—Zadie Smith, On Beauty
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Let’s talk about sex. “Sex on Campus: She Can Play That Game, Too,” that is.
(Sidenote: why do we continue to use sports-related metaphors for stories ostensibly about romance? Patriarchal and stale.)
As with all New York Times trend pieces, this story is in the Fashion & Style section of the paper (sex is stylish, y’all!). As with most of the trend pieces, it’s snappy, well-reported (perhaps even over-reported for this kind of fodder), and has some charmingly naive quotes. And like most of the trend pieces, it’s fairly late to the game: Hanna Rosin’s “Boys on the Side” was published in the Atlantic in August of last year, and since then we’ve been reading an endless parade of articles on the subject of hook-up culture and sex and college life and, really, “girls these days.” No one can figure us out, it seems—most of all not the journalists whose job it is to plumb the depths of our psyches to understand what we’re doing with our potent 21st-century combination of sexual liberation, feminist inclinations, education, and ambition.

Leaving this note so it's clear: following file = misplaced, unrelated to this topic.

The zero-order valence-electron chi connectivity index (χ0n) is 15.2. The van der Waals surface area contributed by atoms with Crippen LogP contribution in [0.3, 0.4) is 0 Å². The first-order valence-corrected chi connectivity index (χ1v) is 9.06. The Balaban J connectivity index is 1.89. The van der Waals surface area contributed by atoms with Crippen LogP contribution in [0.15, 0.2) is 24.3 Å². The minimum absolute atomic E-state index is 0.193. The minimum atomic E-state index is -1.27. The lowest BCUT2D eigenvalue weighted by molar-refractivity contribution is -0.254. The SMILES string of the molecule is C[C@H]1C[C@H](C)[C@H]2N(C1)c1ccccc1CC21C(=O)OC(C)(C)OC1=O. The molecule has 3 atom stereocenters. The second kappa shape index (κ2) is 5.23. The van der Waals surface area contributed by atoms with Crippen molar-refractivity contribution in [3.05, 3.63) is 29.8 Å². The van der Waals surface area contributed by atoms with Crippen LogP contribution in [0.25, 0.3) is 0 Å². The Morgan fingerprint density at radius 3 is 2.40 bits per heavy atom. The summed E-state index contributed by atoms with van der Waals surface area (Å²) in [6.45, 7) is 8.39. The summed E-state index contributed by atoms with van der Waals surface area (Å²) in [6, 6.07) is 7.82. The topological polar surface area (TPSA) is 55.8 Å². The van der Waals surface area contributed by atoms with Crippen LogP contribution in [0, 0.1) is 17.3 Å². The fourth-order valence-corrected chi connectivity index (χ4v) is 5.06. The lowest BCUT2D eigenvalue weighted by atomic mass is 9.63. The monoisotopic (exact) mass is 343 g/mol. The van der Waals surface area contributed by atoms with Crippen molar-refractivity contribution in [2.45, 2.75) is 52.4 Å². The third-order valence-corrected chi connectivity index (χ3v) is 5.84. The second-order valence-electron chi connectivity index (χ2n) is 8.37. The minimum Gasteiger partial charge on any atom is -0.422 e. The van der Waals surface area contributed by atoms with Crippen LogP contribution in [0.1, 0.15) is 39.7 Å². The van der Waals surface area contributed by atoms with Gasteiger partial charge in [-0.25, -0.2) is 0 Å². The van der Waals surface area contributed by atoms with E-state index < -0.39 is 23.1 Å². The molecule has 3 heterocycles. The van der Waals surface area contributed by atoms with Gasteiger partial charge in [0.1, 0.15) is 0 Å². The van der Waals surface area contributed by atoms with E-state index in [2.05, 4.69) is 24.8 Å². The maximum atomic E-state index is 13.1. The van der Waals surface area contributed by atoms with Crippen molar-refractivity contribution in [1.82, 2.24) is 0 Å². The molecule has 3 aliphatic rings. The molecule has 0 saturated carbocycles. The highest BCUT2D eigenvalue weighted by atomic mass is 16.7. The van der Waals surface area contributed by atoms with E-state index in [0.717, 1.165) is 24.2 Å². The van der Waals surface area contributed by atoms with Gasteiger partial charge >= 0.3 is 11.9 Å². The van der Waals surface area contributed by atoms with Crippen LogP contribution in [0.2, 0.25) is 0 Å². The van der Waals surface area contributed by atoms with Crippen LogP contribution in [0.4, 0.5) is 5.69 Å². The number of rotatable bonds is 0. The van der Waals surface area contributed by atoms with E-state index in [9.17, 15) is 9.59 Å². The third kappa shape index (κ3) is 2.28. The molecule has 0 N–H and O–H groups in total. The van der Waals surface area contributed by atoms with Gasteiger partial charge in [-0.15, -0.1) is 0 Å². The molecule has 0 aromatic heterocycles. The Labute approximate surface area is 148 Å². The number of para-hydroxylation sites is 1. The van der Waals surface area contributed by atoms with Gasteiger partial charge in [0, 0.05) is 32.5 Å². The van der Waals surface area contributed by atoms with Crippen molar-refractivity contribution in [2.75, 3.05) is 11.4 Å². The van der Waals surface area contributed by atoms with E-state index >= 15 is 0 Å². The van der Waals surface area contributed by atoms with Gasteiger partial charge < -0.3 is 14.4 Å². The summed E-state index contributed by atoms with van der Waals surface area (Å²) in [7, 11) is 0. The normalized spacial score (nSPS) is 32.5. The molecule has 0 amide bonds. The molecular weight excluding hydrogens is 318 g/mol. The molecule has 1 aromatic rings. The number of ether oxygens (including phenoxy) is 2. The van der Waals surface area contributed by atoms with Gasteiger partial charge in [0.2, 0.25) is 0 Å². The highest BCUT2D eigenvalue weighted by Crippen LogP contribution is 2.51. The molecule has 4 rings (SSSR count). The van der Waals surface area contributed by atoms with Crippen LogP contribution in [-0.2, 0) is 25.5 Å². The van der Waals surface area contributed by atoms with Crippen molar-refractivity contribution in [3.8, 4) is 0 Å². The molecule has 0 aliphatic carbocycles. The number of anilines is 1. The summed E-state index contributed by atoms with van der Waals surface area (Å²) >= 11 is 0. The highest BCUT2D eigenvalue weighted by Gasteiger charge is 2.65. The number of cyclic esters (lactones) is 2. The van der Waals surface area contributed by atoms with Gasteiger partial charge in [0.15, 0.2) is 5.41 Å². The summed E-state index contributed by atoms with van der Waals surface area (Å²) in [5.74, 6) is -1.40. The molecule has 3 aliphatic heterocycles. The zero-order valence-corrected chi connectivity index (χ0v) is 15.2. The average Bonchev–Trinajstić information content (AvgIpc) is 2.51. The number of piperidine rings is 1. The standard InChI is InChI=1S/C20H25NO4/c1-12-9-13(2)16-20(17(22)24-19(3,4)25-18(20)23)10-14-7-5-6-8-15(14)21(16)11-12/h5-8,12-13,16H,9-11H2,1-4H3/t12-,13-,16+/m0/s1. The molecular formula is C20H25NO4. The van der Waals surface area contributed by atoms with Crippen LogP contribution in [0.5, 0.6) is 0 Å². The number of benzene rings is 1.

The easy response to this latest NYT addition to the hook-up culture canon would be to refer readers back to my own foray into the subject, my 30-minutes-of-Internet-fame: #SWUGNation. To be perfectly frank, I’m bored of discussing this stuff ad nauseum. I mean, I already lived that particular hell.
But since here we are and there is that NYT piece staring back at me, I suppose I’ll add my latest two cents. Here’s the story’s thesis: